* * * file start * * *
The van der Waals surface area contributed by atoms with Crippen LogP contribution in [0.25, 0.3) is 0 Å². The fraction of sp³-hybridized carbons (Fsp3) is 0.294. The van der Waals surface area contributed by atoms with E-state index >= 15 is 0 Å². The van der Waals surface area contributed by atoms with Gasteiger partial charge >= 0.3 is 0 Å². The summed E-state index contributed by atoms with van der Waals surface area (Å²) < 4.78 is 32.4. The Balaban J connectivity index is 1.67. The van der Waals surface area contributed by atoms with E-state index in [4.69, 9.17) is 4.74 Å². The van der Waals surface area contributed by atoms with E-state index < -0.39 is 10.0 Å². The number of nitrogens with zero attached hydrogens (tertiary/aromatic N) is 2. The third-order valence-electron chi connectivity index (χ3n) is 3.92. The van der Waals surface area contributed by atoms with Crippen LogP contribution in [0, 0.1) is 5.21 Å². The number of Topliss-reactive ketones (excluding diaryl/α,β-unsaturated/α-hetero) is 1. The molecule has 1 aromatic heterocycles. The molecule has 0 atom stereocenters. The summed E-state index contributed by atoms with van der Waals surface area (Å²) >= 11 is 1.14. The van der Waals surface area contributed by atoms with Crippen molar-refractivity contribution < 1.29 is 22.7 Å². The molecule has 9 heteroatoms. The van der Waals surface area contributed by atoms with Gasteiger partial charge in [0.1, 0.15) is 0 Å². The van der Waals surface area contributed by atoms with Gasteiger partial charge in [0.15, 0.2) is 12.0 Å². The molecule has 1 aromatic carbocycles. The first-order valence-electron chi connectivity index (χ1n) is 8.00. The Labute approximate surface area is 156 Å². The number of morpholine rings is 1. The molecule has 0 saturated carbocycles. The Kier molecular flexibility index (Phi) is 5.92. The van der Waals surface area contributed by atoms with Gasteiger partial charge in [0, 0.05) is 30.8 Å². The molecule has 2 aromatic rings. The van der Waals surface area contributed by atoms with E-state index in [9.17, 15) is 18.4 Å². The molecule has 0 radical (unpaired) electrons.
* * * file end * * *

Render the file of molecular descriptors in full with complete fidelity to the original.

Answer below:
The van der Waals surface area contributed by atoms with Crippen LogP contribution in [0.25, 0.3) is 0 Å². The fraction of sp³-hybridized carbons (Fsp3) is 0.294. The van der Waals surface area contributed by atoms with E-state index >= 15 is 0 Å². The van der Waals surface area contributed by atoms with Gasteiger partial charge >= 0.3 is 0 Å². The summed E-state index contributed by atoms with van der Waals surface area (Å²) < 4.78 is 32.4. The Balaban J connectivity index is 1.67. The van der Waals surface area contributed by atoms with E-state index in [4.69, 9.17) is 4.74 Å². The van der Waals surface area contributed by atoms with E-state index < -0.39 is 10.0 Å². The number of nitrogens with zero attached hydrogens (tertiary/aromatic N) is 2. The third-order valence-electron chi connectivity index (χ3n) is 3.92. The van der Waals surface area contributed by atoms with Crippen LogP contribution in [0, 0.1) is 5.21 Å². The number of Topliss-reactive ketones (excluding diaryl/α,β-unsaturated/α-hetero) is 1. The molecule has 1 aromatic heterocycles. The molecule has 0 atom stereocenters. The summed E-state index contributed by atoms with van der Waals surface area (Å²) >= 11 is 1.14. The van der Waals surface area contributed by atoms with Crippen molar-refractivity contribution < 1.29 is 22.7 Å². The molecule has 9 heteroatoms. The van der Waals surface area contributed by atoms with Gasteiger partial charge in [0.1, 0.15) is 0 Å². The van der Waals surface area contributed by atoms with Gasteiger partial charge in [0.15, 0.2) is 12.0 Å². The molecule has 1 aromatic carbocycles. The first-order valence-electron chi connectivity index (χ1n) is 8.00. The Labute approximate surface area is 156 Å². The number of morpholine rings is 1. The molecule has 0 saturated carbocycles. The Kier molecular flexibility index (Phi) is 5.92. The van der Waals surface area contributed by atoms with Gasteiger partial charge in [0, 0.05) is 30.8 Å². The molecule has 2 aromatic rings. The van der Waals surface area contributed by atoms with E-state index in [9.17, 15) is 18.4 Å². The molecule has 0 radical (unpaired) electrons.